Our American States | An NCSL Podcast

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The “Our American States” podcast—produced by the National Conference of State Legislatures—is where you can hear compelling conversations that tell the story of America’s state legislatures, the people in them, the politics that compel them, and the important work of democracy.

You can listen to the podcast on this page, you can subscribe through iTunes or Google Play, or you can use the RSS icon at the right to copy a feed URL for your podcatcher. 

16

To kick off 2020, we talked with Tim Storey, who took over as executive director of the National Conference of State Legislatures in mid-2019. Storey discusses the strength of state budgets and his view that there are not one or two big issues dominating legislative agendas this year, a change from previous years. And he discusses the upcoming redistricting of state legislative and congressional districts that make this election the "big kahuna" of the decade.

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12

For the first time, around 2040, there will be more older adults than children. By 2060, the U.S. Census Bureau says, nearly 1 in 4 Americans will be 65 years and older. And in that same year, the number of people 85 years and older will triple and the country will add a half million centenarians. We decided to explore what “Living to 100” means for state policymakers across the country.

Later in the program, we’ll talk with Karen Brown, who is an original and current member—and a former chair—of the Colorado Strategic Action Planning Group on Aging. The group was formed by the Colorado General Assembly since the state has one of the fastest growing senior populations.

Our guests are:

  • James Firman, president and CEO of the National Council on Aging.
  • Karen Brown, a member and former chair of Colorado’s Strategic Action Planning Group on Aging and CEO of iAging.

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05

The U.S. Department of Health and Human Services latest “Adoption and Foster Care Analysis and Reporting System” says more than 430,000 people were in foster care in the last fiscal year. About a quarter of those in the system were teenagers. There is growing awareness that older teens in the foster care system need trained foster parents to help them transition to adulthood. Consequently, 28 states and the District of Columbia have extended foster care beyond the age of 18.

On this episode of “Our American States,” we talk with two state legislators who have first-hand knowledge of foster care and are actively involved in shedding light on this topic.

  • Alaska Representative Ivy Spohnholz (D), who is a foster and adoptive parent
  • Indiana Senator Erin Houchin (R), who is a former case worker

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Category: Human Services
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14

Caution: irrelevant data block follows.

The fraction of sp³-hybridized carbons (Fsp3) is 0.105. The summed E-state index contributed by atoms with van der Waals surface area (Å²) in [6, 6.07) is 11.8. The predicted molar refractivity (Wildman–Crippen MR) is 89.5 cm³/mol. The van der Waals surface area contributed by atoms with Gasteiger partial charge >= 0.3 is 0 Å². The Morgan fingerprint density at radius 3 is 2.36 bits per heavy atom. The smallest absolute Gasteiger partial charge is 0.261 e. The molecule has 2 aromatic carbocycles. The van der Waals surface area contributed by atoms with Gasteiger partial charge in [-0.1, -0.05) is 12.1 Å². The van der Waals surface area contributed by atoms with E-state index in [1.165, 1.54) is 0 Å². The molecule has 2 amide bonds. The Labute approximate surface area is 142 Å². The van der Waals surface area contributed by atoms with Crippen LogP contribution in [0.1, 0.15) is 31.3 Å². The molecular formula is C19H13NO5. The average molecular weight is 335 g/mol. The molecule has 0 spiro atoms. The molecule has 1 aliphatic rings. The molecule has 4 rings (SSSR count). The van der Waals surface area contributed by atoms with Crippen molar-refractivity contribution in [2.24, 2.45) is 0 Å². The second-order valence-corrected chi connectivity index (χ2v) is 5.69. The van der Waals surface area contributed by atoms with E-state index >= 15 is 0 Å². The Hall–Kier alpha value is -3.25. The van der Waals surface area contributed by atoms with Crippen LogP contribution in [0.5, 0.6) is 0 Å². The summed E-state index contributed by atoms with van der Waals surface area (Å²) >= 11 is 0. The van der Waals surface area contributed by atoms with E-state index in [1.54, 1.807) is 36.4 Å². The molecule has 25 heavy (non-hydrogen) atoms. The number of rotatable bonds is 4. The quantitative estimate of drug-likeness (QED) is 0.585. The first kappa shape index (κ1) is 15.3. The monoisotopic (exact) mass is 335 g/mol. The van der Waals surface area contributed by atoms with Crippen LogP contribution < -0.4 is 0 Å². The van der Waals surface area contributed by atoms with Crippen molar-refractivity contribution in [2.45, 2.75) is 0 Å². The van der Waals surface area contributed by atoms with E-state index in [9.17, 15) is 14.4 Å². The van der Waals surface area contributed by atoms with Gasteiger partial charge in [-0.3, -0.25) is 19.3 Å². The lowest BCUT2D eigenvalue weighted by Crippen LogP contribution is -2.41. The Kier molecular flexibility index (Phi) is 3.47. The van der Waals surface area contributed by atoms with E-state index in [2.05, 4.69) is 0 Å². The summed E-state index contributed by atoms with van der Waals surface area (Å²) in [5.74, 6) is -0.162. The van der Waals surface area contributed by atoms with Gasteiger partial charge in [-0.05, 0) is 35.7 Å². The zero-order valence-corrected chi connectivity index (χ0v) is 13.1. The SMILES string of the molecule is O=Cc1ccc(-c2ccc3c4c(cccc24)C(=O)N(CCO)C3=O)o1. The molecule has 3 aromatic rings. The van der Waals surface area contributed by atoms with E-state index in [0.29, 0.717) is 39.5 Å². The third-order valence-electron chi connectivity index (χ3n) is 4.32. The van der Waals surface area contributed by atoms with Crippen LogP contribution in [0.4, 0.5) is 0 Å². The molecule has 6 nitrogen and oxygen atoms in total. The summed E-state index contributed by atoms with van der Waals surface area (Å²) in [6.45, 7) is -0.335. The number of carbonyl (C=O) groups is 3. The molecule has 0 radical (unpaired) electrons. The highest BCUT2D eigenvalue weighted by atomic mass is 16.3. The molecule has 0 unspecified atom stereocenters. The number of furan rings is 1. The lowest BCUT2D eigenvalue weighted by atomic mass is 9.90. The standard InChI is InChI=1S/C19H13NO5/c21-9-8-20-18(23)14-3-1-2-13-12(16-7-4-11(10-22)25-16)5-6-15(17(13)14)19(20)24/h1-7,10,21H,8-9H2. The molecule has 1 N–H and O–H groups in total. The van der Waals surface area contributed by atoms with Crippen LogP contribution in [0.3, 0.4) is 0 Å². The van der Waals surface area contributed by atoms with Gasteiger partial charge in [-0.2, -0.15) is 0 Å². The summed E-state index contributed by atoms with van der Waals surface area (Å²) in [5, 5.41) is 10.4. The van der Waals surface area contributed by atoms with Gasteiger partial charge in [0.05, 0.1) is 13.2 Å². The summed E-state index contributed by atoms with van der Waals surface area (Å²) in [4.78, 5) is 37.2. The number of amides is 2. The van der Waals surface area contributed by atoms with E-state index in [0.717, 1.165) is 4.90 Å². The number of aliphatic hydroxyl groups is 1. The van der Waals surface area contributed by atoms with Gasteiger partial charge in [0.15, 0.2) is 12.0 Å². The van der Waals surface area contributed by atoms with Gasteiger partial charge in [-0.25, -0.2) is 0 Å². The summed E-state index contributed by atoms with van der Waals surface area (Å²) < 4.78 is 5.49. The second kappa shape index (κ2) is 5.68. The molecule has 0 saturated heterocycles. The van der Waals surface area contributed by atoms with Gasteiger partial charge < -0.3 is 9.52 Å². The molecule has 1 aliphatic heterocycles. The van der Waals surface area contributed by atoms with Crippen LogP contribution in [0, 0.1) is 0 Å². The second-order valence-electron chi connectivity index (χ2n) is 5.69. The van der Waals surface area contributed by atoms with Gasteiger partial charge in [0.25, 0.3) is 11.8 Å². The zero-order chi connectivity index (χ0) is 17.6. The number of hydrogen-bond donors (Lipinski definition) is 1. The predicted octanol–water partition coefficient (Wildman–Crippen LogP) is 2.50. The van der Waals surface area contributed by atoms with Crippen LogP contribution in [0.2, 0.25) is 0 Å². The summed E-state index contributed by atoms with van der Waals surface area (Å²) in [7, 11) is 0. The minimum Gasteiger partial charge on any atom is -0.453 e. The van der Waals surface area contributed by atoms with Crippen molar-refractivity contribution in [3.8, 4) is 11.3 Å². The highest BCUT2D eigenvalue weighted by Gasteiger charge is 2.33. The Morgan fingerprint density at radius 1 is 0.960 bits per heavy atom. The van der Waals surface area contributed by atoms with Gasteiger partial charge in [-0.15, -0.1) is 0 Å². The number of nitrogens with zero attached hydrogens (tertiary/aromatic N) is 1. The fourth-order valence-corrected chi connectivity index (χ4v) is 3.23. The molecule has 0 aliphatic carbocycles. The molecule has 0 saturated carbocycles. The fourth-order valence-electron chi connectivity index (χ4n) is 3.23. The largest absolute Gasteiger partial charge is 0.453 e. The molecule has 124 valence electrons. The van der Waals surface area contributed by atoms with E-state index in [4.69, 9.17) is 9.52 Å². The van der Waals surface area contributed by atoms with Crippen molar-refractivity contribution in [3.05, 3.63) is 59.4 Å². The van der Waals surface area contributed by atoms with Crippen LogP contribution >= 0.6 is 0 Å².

Researchers and scientists continue to make advancements in determining how young people learn and how their brains develop. State legislatures devote significant time to education policy and approve considerable state resources to improve the education systems in their states.

Our guest is Dr. Linda Darling Hammond, who is the president and CEO of the Learning Policy Institute. She explains what we are learning about brain development and how it affects how young people are taught today. She says the ideas from the research can work in any school, regardless of its socio-economic status. And, she says many of the principles can be applied in school systems without additional state funds.

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Category: Education
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07

Of the 18 million military veterans living in America today, about one-fourth of them with a service-connected disability. For post 9/11 veterans, that percentage increases to 41 percent. With Veterans Day 2019 approaching, our attention turned to what state services are available to these brave men and women who served our country. The National Conference of State Legislatures recently released a report, “A Path to Employment for Veterans with Disabilities.” It examines an extensive array of employment services and benefits designed to improve the lives of military veterans with disabilities.

State legislatures are taking actions to assist veterans with disabilities, who often face obstacles when they compete and apply for jobs. Our guests outline several state actions, including employment preferences, career development, job placement, apprentice programs, on-the-job training, occupational licensing and tax incentives for employers.

Our guests today are Jim Reed and Jennifer Schultz, the authors of this report. They both staff the Military and Veterans Affairs Task Force at NCSL.

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31

Much of the nation’s network of electricity generation, transmission and distribution resources is aging and major upgrades are needed to for new technologies, changing market dynamics and shifting consumer preferences. This analysis comes from a new NCSL report, “Modernizing the Electric Grid: State Role and Policy Options.”